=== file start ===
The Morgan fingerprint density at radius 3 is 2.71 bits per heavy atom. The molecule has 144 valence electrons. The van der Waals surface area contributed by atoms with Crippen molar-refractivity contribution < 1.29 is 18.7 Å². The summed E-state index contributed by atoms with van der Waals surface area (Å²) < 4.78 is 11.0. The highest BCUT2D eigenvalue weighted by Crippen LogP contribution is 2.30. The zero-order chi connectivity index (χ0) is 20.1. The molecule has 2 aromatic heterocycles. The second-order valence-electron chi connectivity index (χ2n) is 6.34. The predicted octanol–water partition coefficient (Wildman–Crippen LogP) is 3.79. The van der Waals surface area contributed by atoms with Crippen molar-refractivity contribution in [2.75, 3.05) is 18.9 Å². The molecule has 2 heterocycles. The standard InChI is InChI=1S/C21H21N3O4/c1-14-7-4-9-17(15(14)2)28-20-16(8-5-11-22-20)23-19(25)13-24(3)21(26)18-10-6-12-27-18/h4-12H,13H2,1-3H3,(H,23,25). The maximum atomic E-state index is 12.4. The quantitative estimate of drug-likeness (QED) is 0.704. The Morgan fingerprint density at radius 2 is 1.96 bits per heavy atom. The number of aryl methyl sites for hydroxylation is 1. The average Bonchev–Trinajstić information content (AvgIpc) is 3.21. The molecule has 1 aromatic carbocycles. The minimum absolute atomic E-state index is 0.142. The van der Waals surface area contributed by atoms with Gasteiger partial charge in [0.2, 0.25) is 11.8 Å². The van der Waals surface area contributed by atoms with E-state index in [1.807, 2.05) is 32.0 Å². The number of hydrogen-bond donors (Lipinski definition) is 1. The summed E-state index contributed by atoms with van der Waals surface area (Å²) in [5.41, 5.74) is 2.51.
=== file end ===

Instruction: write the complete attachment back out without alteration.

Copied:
The Morgan fingerprint density at radius 3 is 2.71 bits per heavy atom. The molecule has 144 valence electrons. The van der Waals surface area contributed by atoms with Crippen molar-refractivity contribution < 1.29 is 18.7 Å². The summed E-state index contributed by atoms with van der Waals surface area (Å²) < 4.78 is 11.0. The highest BCUT2D eigenvalue weighted by Crippen LogP contribution is 2.30. The zero-order chi connectivity index (χ0) is 20.1. The molecule has 2 aromatic heterocycles. The second-order valence-electron chi connectivity index (χ2n) is 6.34. The predicted octanol–water partition coefficient (Wildman–Crippen LogP) is 3.79. The van der Waals surface area contributed by atoms with Crippen molar-refractivity contribution in [2.75, 3.05) is 18.9 Å². The molecule has 2 heterocycles. The standard InChI is InChI=1S/C21H21N3O4/c1-14-7-4-9-17(15(14)2)28-20-16(8-5-11-22-20)23-19(25)13-24(3)21(26)18-10-6-12-27-18/h4-12H,13H2,1-3H3,(H,23,25). The maximum atomic E-state index is 12.4. The quantitative estimate of drug-likeness (QED) is 0.704. The Morgan fingerprint density at radius 2 is 1.96 bits per heavy atom. The number of aryl methyl sites for hydroxylation is 1. The average Bonchev–Trinajstić information content (AvgIpc) is 3.21. The molecule has 1 aromatic carbocycles. The minimum absolute atomic E-state index is 0.142. The van der Waals surface area contributed by atoms with Gasteiger partial charge in [0.2, 0.25) is 11.8 Å². The van der Waals surface area contributed by atoms with E-state index in [1.807, 2.05) is 32.0 Å². The number of hydrogen-bond donors (Lipinski definition) is 1. The summed E-state index contributed by atoms with van der Waals surface area (Å²) in [5.41, 5.74) is 2.51.